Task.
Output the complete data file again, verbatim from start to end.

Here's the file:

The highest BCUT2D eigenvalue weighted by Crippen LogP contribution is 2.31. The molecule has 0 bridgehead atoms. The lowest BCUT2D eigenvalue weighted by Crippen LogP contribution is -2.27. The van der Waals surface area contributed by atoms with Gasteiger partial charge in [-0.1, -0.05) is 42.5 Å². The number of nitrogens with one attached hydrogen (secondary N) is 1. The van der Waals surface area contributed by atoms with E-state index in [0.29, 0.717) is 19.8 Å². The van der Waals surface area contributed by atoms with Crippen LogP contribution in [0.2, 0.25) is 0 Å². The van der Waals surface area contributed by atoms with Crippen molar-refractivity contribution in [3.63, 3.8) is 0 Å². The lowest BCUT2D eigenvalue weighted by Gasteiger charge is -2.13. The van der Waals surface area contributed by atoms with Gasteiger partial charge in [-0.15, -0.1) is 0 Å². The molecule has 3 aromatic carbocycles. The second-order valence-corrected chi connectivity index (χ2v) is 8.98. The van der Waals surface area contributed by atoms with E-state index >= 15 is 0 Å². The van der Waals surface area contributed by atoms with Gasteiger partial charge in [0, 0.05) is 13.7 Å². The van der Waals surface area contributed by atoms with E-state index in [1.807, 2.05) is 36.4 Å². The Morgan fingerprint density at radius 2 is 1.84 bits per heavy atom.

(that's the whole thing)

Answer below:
The highest BCUT2D eigenvalue weighted by Crippen LogP contribution is 2.31. The molecule has 0 bridgehead atoms. The lowest BCUT2D eigenvalue weighted by Crippen LogP contribution is -2.27. The van der Waals surface area contributed by atoms with Gasteiger partial charge in [-0.1, -0.05) is 42.5 Å². The number of nitrogens with one attached hydrogen (secondary N) is 1. The van der Waals surface area contributed by atoms with E-state index in [0.29, 0.717) is 19.8 Å². The van der Waals surface area contributed by atoms with Crippen LogP contribution in [0.2, 0.25) is 0 Å². The van der Waals surface area contributed by atoms with Crippen molar-refractivity contribution in [3.63, 3.8) is 0 Å². The lowest BCUT2D eigenvalue weighted by Gasteiger charge is -2.13. The van der Waals surface area contributed by atoms with Gasteiger partial charge in [-0.15, -0.1) is 0 Å². The molecule has 3 aromatic carbocycles. The second-order valence-corrected chi connectivity index (χ2v) is 8.98. The van der Waals surface area contributed by atoms with E-state index >= 15 is 0 Å². The van der Waals surface area contributed by atoms with Gasteiger partial charge in [0, 0.05) is 13.7 Å². The van der Waals surface area contributed by atoms with E-state index in [1.807, 2.05) is 36.4 Å². The Morgan fingerprint density at radius 2 is 1.84 bits per heavy atom.